The great value of Alfresco Jar Modules

Blog Post created by lcabaceira Employee on Dec 14, 2016

Hi folks, it's been a while since i write an article and i apologise for that. The work load has been crazy but because i didn't forget about you all  I'm currently on a plane writing this post. Its very rewarding to visit customers and realize that the people (specially the technical folks) has read my blog posts have positive feedback about them. This is a big driver and motivator to keep me writing, so thanks for reading it and don't be shy to comment. Comments are good and help me to improve the materials i share. This very topic is a great example for a discussion topic, so i'm expecting a lot of comments and even some disagreements, again don't be shy.


Before we jump into the blog topic, you should know that this blog post represents my personal view and opinion and does not necessarily represents the view of my employer and colleagues.


1 About Maven

Maven is a build management tool with many time-saving features, being the most important one the ability to understand the dependencies your project relies on (and the dependencies of those dependencies and so on).

2 About the Alfresco SDK

This guide is based of SDK 2.2.0 and Alfresco 5.1. The main goal of the Alfresco SDK is to make extremely easy for developers to get started with Alfresco extensions development. It consists of a project template (an "archetype" in Maven language) that allows the creation of Alfresco extensions and test their deployment against specific versions of the platform. It creates an initial structure(template) allowing to write code that runs within the context of Alfresco and Share web-applications.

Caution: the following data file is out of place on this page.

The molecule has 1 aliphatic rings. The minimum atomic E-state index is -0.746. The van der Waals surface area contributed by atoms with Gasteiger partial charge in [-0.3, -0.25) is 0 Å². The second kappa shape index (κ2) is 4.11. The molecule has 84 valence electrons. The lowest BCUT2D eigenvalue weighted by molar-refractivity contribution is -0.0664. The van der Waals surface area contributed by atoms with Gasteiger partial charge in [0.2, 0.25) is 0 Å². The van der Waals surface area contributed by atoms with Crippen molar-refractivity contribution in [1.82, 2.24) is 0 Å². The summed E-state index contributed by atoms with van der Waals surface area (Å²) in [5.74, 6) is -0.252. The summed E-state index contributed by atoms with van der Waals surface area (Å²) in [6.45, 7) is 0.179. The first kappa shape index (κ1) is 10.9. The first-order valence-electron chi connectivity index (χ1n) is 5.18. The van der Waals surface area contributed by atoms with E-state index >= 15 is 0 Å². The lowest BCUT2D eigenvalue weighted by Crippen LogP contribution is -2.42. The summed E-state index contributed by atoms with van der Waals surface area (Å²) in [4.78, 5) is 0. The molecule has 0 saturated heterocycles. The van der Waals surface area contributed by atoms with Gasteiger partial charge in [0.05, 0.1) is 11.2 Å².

The archetypes provided by alfresco (all-in-one, alfresco-amp, share-amp) represent a good base start for any project, but they need to be adapted to reflect the reality of each project, that’s why we refer to them as project templates.

3 Understanding Alfresco Module framework


The design concept of an Alfresco module was to provide a modular approach to extend the base platform, but it does not enforce us to deploy our changes directly inside the base platform. In fact, this should be analysed according the nature of the extension.


3.1 An Alfresco module its not the same as an Alfresco module package (AMP)

 An AMP it’s no more than a way to package the contents of an Alfresco module. The design concept of an Alfresco module was to provide a modular approach to extend the base platform, but it does not enforce us to deploy our changes directly inside the base platform. In fact, this should be analysed according the nature of the extension.